The Lancaster Bruins are finally picking on football teams their own size.
After two years of roughing up smaller schools in an effort to rebuild the Bruins program, Bobby Collins’ team is facing up to competition in the 4A and 5A classifications.
“I think we’re ready,” senior quarterback Jamias Shropshire said after Wednesday’s practice. “The focus level and the senior leadership has stepped up a lot this year. We’ve kind of gelled together in the locker room and outside the locker room. We have the best talent so far that coach Collins has had here, so I think we’re gonna match up pretty good.”
If you want to be playing in December, you’re gonna have to play some 5A football teams.
Lancaster coach Bobby Collins
Lancaster hosted Fort Mill, the biggest school on this season’s schedule with over 1,800 students, Thursday night in its home opener.
The Yellow Jackets entered the game very unlucky to not be 2-0 after narrowly losing to Spring Valley in Week Zero when a Fort Mill player failed to scoop up a loose ball for what would have been a winning touchdown in the last seconds. Ed Susi’s club didn’t leave it as late last week, handling West Florence 40-27 on the road.
During its bye week, Lancaster returned to the fundamentals, almost like a week extension on August preseason practice.
“Ed Susi’s a great football coach,” said Collins. “He’s gonna come in with a great game plan so I wanted to make sure we were focused on the things we need to do to be successful.”
There was plenty of success during Collins’ first two years at Lancaster, while has an enrollment of 1,355 this year, including playoff berths both seasons. Neighboring Andrew Jackson was smashed 48-0 in last year’s season opener, before Lewisville took a 42-12 beating, the kind of results that kneaded previously bruised egos. The Bruins started 6-1 in 2014 and 7-0 last season, before late season slumps against tougher competition.
“It boosted confidence a lot,” senior defensive lineman Houston Brantley said. “It gave us the mentality that we can beat anybody and in those big games, you need that.”
1,400.8 is the average enrollment of the 10 schools Lancaster plays in the 2016 regular season. That’s a jump of nearly 500 students from the Bruins’ 2014-15 opponents, which averaged 907 students.
Collins doesn’t make his team’s schedule, but it was beneficial for the Bruins to smack around smaller schools for a few years.
“You want to get the morale back, you want people to come back in the stands, you want people to believe in Lancaster football,” he said.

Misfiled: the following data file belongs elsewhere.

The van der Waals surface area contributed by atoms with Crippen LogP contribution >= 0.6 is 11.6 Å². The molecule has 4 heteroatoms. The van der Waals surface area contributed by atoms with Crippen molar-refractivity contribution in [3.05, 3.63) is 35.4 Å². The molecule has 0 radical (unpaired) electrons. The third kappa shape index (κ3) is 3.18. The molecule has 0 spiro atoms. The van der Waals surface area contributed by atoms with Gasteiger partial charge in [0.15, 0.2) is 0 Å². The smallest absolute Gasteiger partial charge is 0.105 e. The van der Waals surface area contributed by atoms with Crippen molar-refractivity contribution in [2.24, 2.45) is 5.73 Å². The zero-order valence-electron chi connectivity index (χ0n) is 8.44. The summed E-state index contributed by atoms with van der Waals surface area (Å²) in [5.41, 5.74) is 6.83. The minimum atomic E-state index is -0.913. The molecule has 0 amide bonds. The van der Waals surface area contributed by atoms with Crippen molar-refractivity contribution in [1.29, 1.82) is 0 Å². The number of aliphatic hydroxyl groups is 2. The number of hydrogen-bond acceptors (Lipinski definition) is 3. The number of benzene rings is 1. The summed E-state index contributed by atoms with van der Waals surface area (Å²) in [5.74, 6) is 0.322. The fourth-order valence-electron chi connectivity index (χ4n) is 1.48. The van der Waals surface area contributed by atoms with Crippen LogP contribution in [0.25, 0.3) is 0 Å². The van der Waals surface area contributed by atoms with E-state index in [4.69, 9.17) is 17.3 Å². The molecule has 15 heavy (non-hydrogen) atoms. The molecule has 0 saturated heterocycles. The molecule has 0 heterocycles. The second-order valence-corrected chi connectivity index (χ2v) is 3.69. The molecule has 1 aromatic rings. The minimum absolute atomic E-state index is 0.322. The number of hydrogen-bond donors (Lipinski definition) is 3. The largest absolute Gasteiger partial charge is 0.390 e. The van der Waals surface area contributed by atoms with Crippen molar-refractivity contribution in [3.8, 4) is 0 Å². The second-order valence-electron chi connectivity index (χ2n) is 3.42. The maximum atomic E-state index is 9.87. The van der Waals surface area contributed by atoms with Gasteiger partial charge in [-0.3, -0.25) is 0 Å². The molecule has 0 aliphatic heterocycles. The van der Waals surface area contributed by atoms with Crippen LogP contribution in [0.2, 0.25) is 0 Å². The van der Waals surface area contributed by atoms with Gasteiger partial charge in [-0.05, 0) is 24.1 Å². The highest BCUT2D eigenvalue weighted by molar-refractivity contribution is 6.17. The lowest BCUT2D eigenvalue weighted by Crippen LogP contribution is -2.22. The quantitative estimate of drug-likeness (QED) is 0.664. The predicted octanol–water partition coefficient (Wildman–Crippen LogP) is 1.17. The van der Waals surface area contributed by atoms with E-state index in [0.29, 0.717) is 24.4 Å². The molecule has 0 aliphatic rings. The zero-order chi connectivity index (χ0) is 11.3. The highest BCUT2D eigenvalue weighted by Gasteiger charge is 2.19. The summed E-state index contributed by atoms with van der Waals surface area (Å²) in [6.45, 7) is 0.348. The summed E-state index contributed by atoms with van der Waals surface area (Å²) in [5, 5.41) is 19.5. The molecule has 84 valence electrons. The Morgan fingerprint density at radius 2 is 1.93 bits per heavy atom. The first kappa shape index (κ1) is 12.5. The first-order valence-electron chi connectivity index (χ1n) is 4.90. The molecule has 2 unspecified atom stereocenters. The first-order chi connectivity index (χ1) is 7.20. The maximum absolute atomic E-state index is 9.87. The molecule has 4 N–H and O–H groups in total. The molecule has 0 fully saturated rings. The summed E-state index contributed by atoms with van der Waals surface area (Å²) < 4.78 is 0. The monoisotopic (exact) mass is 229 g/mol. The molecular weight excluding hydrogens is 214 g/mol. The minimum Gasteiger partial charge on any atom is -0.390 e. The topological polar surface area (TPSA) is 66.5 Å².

The program has 20 more players in it than when Collins first arrived and community interest is as strong as ever. The strength of the team and its support will be tested this fall when Lancaster gets back to playing schools its own size. Lancaster’s 10-game regular season schedule the last two years included seven schools with less than 1,000 students; the Bruins play just two schools like that in 2016 and 2017.
Collins’ team could have a worse record this season, and still be stronger than either of the last two seasons.
Comparing the enrollment numbers of Lancaster’s regular season opponents in 2015 and 2016 (opponents are listed numerically in order of the schedule):
Lancaster didn’t have the option of playing some of the smaller schools on its previous schedule. Andrew Jackson – a team Lancaster has played almost every season during athletics director Mark Strickland’s 31 years at the school – decided not to play the Bruins; likewise for Lewisville, which determined a school with 1,000 more students wasn’t a good matchup.
“Our schedule is a lot tougher this year,” said Strickland. “It wasn’t a conscious effort to get rid of anybody or anything like that. It’s just what happened.”
A big part of the Bruins’ recent success – consecutive eight-win campaigns – was built on focus and discipline. Brantley credited Collins with restoring those characteristics to the program.
“Even though we’ve been playing smaller schools the last two years, we kept that same mentality, that same effort, whether we’re playing South Pointe or someone like Lewisville,” he said.
Nobody remembers those 8-2 teams or those state championship teams. We’re trying to be the first one to bring one back.
Lancaster QB Jamias Shropshire
The mentality is conspicuous because confidence was in short-supply when Collins arrived from Hough in the spring of 2014. But Lancaster Bruins should be full of belief because the program is full of meaty size, lean athleticism and talented football players.
“When we went out and seen other teams, we were like, ‘they don’t match up with us,’” said Shropshire. “Defensive-wise? We’re nasty. Physical-wise, I think we match up with anybody.”
Lancaster now has to turn the talk into results, something it can begin to do during its non-region slate against the likes of Nation Ford, Chester and Lugoff-Elgin. The Bruins would have to do that regardless of which schools they’re playing.
“I think we’ve got a great group of kids and I think we’ve got the best coaching staff that’s ever been through here,” Collins said. “We’re gonna line up every Friday and face them as they come.”